AAPC Forum 1cc = how many mg
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#1
11-07-2009, 05:26 AM
 banumathy Networker Join Date: Apr 2007 Location: CHENNAI Posts: 33
1cc = how many mg

Hi All,

1cc equal to how many mg?

10cc of 1% xylocaine was used, so how to convert cc to mg

because J2001=10mg.

BanuCPC.
#2
11-07-2009, 08:46 AM
 debrakae Networker Join Date: Apr 2007 Posts: 80

We had our local Medicaid figure it for us and for J2001, 1cc = 1 unit
#3
11-07-2009, 02:04 PM
 racheleporter Guru Join Date: Apr 2007 Location: Fontana Posts: 170

look up any conversion calculator on the internet to help you convert from one to another

Quote:
 Originally Posted by banumathy Hi All, Please help me to clarify my doubt 1cc equal to how many mg? 10cc of 1% xylocaine was used, so how to convert cc to mg because J2001=10mg. Thanks for advance BanuCPC.
__________________
Rachele Porter, AS, CPC, CPC-H, CEDC
no weapons formed against me shall prosper
#4
11-07-2009, 04:18 PM
 azwilson2 Contributor Join Date: Apr 2007 Posts: 19

1cc of Kenalog is equal to 40mg
#5
11-08-2009, 07:01 PM
 sthibo Networker Join Date: Apr 2007 Location: Houma, La. Posts: 34

Xylocaine 1% is just that. There is no mg conversion, so no matter how may cc's you use it's just still a 1% solution. IV and IM drugs come in mg's per cc.
Example: Kenalog comes in 20mg per cc and also 40mg per cc. Hope this helps.
__________________

Sally Thibodeaux CCS,CPC,LPN
Houma,La. Chapter
#6
11-14-2009, 05:44 AM
 banumathy Networker Join Date: Apr 2007 Location: CHENNAI Posts: 33

sorry sthibo,

I didn't get you,

if provider used 10cc or 1000cc of 1% lidocaine, then we can just code J2001 only without any quanty right?
#7
11-16-2009, 08:14 AM
 Lisa Bledsoe True Blue Join Date: Apr 2007 Location: Greeley, Colorado Posts: 2,046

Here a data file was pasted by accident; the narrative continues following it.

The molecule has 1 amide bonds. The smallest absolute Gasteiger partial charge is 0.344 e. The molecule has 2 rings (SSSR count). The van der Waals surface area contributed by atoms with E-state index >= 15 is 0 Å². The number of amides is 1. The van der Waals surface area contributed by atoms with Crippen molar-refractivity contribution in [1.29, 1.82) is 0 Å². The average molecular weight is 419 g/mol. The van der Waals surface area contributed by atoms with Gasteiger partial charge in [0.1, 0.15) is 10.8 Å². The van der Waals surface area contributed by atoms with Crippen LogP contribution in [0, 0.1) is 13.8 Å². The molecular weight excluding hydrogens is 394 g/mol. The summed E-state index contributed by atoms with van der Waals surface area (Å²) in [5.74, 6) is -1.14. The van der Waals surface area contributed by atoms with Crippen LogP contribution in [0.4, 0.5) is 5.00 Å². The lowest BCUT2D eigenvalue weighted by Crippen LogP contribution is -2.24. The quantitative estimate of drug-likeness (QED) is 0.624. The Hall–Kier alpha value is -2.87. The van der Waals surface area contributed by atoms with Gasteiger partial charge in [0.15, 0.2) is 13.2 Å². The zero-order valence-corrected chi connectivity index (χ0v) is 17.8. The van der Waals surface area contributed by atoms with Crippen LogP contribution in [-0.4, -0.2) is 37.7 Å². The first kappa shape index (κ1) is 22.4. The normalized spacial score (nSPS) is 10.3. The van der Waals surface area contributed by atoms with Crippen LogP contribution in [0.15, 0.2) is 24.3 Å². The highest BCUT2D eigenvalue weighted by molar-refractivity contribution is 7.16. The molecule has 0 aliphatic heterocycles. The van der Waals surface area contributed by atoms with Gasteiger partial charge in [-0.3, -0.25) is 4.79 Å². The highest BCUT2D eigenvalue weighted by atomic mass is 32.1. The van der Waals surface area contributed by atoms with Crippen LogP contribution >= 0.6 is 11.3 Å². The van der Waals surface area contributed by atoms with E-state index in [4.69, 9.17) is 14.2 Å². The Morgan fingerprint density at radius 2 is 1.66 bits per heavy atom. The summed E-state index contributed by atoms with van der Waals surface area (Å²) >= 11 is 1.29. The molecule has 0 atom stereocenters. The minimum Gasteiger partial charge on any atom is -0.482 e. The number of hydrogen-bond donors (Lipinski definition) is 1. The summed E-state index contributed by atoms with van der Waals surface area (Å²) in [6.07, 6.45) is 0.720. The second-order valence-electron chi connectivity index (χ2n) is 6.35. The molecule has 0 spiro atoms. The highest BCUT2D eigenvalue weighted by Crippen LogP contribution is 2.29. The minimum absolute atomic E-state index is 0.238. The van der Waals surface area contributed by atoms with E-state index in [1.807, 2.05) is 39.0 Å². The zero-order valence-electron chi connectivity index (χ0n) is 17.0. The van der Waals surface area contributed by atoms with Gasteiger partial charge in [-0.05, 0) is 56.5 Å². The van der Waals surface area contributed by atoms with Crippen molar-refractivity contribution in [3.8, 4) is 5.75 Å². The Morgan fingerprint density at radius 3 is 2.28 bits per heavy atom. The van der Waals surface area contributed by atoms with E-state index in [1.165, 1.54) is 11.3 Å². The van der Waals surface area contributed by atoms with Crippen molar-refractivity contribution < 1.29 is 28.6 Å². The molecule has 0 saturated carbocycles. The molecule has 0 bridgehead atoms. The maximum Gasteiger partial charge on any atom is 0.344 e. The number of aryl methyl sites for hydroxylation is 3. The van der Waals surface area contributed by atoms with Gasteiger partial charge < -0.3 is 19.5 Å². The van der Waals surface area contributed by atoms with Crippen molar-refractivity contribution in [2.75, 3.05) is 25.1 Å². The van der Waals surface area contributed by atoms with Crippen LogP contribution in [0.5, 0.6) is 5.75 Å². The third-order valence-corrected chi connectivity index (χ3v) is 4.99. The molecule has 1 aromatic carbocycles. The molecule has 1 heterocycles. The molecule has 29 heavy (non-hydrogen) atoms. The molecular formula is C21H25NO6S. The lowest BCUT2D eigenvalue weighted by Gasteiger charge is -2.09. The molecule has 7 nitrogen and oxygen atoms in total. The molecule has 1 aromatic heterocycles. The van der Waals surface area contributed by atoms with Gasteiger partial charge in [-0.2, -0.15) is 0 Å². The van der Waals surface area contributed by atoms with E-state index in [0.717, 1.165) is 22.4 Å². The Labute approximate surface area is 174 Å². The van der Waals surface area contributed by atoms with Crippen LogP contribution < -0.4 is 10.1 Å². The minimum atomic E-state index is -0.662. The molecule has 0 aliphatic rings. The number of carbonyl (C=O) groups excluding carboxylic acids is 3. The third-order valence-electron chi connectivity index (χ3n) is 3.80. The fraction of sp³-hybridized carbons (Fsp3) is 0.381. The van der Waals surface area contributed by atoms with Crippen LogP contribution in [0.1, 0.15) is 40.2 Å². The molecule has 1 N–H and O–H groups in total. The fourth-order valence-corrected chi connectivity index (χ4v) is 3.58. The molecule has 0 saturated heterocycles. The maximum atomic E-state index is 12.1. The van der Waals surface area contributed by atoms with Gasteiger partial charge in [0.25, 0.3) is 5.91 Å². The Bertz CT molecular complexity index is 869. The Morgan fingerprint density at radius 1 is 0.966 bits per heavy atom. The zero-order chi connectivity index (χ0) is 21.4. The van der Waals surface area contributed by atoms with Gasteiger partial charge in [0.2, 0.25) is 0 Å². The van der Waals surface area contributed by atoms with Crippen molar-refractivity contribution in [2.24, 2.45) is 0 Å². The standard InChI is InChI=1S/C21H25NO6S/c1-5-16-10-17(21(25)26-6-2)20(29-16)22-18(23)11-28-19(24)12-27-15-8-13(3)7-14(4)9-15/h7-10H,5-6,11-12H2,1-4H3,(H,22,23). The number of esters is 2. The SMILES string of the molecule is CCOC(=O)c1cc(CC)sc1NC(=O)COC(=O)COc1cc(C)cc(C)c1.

You can only code xylocaine J2001 for IV. If it is just for local anesthetic it is not billable per CPT surgery package.
__________________
Lisa Bledsoe, CPC, CPMA
#8
11-16-2009, 03:50 PM
 Walker22 True Blue Join Date: Apr 2007 Location: Athens, Ga. Posts: 563

1mg = 1cc ... that's an standard unit of metric measure
#9
11-16-2009, 10:17 PM
 marvelh Guru Join Date: Apr 2007 Location: Denver Colorado Posts: 231

The conversion will vary with the drug. Milligram (mg) is a factor of concentration or strength (how much drug) while cubic centimeter (cc) aka milliliter (ml) is a factor of volume.

I sometimes use coffee as an illustration to help non-clinical staff with these concepts.

...For example, small, medium or large or tall, grande or venti describe the volume of the drink but not how strong it is.

Whereas "shots" describe the concentration or strength, i.e. 2 shots of espresso is not as strong as 4 shots of espresso.

So a tall cup of coffee with four shots of espresso is stronger than a tall cup of coffee with one shot. But a tall cup of coffee with no extra shots versus a venti cup of coffee with no extra shots have the same strength or concentration but just different volume.

So depending upon the HCPCS code description for the drug, you may need to know one or the other or both. For example, if 2 cc (volume) of Kenalog 40mg / cc (concentration / strength) is injected, the provider actually injected a total of 80 mg of Kenalog (40 * 2) and would be reported with 8 units of J3301.

Whereas if 1 cc of Kenalog 40 mg /cc were injected (less volume but same strength), only 40 mg was injected and 4 units of J3301 would be billed. We would bill the same units of J3301 for 4 cc of Kenalog 10 mg / cc (more volume of less concentrated)

So volume (cc, ml, liters, etc) is not synonomous with concentration / strength (micrograms, milligrams, grams, etc)
#10
11-17-2009, 02:04 PM
 FTessaBartels True Blue Join Date: Apr 2007 Location: Milwaukee WI Posts: 4,453
Weight vs Volume

mg = Milligram is a measure of weight.
cc = Cubic Centimeter is a measure of volume.

One quart (volume) of lead will weigh more than one quart (same volume) of feathers.

Or, put another way ... one pound (weight) of lead will take up less space (volume) than one pound (same weight) of feathers.

So there is no standard conversion. It depends on what you are measuring.

F Tessa Bartels, CPC, CEMC

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